The Internet of Things is preparing to revolutionize almost every sector. Traditional IT technologies do not have enough equipment for IoT.
So, what role does Blockchain technology play in the future of IoT? Here is the answer;


The Internet of Things is poised to revolutionize just about every industry. In fact, in the Vodafone 2019 IoT Barometer survey, 76% of respondents who have adopted IoT technologies say their projects are mission-critical. The problem? Traditional IT systems are not well equipped to handle the massive influx of data that full IoT deployment represents. The volume, velocity, and variety of data produced by IoT networks threaten either to overwhelm enterprise systems or severely limit the ability to trigger timely decisions against trusted data. We spoke to Beverly Macy, who teaches at UCLA Anderson and is the strategic advisor for the L.A. Blockchain Lab, about ways in which blockchain technology could overcome these impediments to a large-scale IoT deployment. Here’s what she told us.

Moving Past the Hype

Macy is optimistic about enterprise adoption of blockchain technology beyond cryptocurrency and points to research in multiple industries resulting in proofs of concept and pilot programs. “The cryptocurrency side of blockchain put a lot of excitement into the marketplace in the last couple of years, but now the real work will begin,” she says. “I think that that’s what we’re seeing with the convergence of blockchain in IoT and also AI. What is emerging is that blockchain might be (and I say ‘might’ because we’re still very early in this convergence concept) something that will be integral into how AI and IoT evolve.”

Two Decentralized Technologies: Better Together?

The current model of IoT deployment is centralized, typically via the cloud, but that hub-and-spoke structure requires huge bandwidth to implement, with each point of transfer a potential data integrity and security risk. By contrast, blockchain’s shared system of record, hash-based security, and provenance authentication could potentially limit illicit access while reducing the bandwidth required.

At the same time, the ability to embed business terms facilitates automating transactions between IoT nodes and between IoT partners. This could also reduce transmission lag, particularly if the transactions in question didn’t require the computing power of the cloud to process. “There may be interesting kinds of applications that we aren’t thinking about yet,” Macy says. “The transition from centralized to decentralized is something of a cultural barrier to overcome. It’s a complete upheaval in many ways. Does the enterprise feel like it’s losing control of data because it’s not in its own data center or in its own private cloud? Do we want to decentralize everything or just decentralize some things? Who’s going to have access to this decentralized data? Who’s going to own it?” Solutions to these questions will hopefully spur additional innovation in the space.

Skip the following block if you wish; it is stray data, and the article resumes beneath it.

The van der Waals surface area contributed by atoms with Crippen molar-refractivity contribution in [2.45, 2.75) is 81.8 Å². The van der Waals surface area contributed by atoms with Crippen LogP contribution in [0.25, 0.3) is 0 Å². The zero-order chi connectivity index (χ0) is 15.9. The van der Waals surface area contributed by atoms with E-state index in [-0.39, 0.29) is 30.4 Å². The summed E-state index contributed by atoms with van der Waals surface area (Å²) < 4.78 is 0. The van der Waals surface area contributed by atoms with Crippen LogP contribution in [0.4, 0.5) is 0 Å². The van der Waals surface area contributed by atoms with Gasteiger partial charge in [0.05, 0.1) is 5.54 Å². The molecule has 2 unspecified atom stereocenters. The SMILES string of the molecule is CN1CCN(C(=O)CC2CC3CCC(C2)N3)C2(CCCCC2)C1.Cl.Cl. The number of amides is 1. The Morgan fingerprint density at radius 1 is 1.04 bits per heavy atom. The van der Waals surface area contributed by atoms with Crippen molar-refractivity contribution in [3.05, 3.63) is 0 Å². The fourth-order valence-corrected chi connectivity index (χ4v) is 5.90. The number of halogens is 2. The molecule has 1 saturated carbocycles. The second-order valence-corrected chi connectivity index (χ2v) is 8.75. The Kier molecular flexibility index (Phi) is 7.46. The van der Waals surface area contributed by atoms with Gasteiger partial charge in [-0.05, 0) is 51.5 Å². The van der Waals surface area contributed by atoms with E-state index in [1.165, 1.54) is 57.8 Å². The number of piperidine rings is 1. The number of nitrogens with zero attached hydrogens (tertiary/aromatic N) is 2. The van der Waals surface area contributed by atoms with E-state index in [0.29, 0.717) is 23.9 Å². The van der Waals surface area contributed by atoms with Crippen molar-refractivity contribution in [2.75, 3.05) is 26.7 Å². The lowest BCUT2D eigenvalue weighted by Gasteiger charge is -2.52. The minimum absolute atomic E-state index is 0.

Enter Artificial Intelligence

Artificial intelligence (AI) and machine learning may help organizations address these questions while also offering additional ways to integrate IoT and blockchain technology. “The real challenge with IoT is figuring out, from this huge volume of data, what is the data that you really need,” Macy says. “It seems like AI can play a role there.” Using artificial intelligence, she explains, IoT/blockchain ecosystems could sift through the torrent of data to determine what information is critical to analysis and business decision-making, where it should be stored, and even what should be collected. “AI could potentially make blockchain more functional and much smarter. If it does, then that will be very helpful, especially with the terabytes of data that are pouring in.”

Use Case: Supply Chain Monitoring

One of the promising early use cases for IoT and blockchain is supply chain, Macy says, pointing to initiatives such as food safety and multinational shipping. “These are initiatives that are maturing as we speak,” she adds. On the manufacturing side, Macy has seen interest from the aerospace and automotive industries in automating just-in-time parts delivery to reduce inventory levels for automated assembly lines. “They’re beginning to have conversations with their supply chain participants about where to place sensors, as well as sensorizing cargo to track shipping.” It remains to be seen, Macy notes, whether blockchain will become a fixture within these IoT deployments, but the technology shows plenty of promise.

Given the apparent affinities between blockchain and IoT—notably the decentralized distribution of each technology—it’s easy to imagine a future in which blockchain could make IoT deployment faster, simpler, and more secure. But it’s still early days. Macy recommends that any company considering IoT and blockchain ask hard questions about whether these technologies, in tandem, will add value or not. In the meantime, she feels that an educated wait-and-see stance is appropriate for organizations not fully comfortable with the bleeding edge of technology. Nonetheless, the potential is still there for forward-thinking enterprises to devise novel ways to pair these emerging technologies. The question is, will your organization be one of them?

Blockchain and IoT

To learn more about using Blockchain and IoT together, read how Alpha Acid Brewery uses Oracle Blockchain and IoT sensors to authenticate the ingredients in its beer.

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